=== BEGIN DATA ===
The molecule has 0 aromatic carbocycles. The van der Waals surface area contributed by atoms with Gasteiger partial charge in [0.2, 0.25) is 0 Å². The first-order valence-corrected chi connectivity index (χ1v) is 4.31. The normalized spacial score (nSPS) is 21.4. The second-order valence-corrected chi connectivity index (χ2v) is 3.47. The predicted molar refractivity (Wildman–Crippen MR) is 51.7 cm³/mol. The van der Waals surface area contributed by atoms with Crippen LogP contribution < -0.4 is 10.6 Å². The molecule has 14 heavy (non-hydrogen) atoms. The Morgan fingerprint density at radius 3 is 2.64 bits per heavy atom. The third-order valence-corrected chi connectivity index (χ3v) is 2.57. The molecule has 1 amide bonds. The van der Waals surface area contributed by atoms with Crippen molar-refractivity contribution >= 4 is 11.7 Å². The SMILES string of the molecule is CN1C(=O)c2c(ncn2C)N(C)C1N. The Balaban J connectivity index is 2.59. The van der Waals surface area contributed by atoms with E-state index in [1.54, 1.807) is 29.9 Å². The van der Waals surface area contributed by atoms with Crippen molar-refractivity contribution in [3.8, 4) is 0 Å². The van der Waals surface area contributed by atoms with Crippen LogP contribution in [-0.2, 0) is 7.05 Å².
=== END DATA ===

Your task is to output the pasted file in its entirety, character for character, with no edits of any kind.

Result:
The molecule has 0 aromatic carbocycles. The van der Waals surface area contributed by atoms with Gasteiger partial charge in [0.2, 0.25) is 0 Å². The first-order valence-corrected chi connectivity index (χ1v) is 4.31. The normalized spacial score (nSPS) is 21.4. The second-order valence-corrected chi connectivity index (χ2v) is 3.47. The predicted molar refractivity (Wildman–Crippen MR) is 51.7 cm³/mol. The van der Waals surface area contributed by atoms with Crippen LogP contribution < -0.4 is 10.6 Å². The molecule has 14 heavy (non-hydrogen) atoms. The Morgan fingerprint density at radius 3 is 2.64 bits per heavy atom. The third-order valence-corrected chi connectivity index (χ3v) is 2.57. The molecule has 1 amide bonds. The van der Waals surface area contributed by atoms with Crippen molar-refractivity contribution >= 4 is 11.7 Å². The SMILES string of the molecule is CN1C(=O)c2c(ncn2C)N(C)C1N. The Balaban J connectivity index is 2.59. The van der Waals surface area contributed by atoms with E-state index in [1.54, 1.807) is 29.9 Å². The van der Waals surface area contributed by atoms with Crippen molar-refractivity contribution in [3.8, 4) is 0 Å². The van der Waals surface area contributed by atoms with Crippen LogP contribution in [-0.2, 0) is 7.05 Å².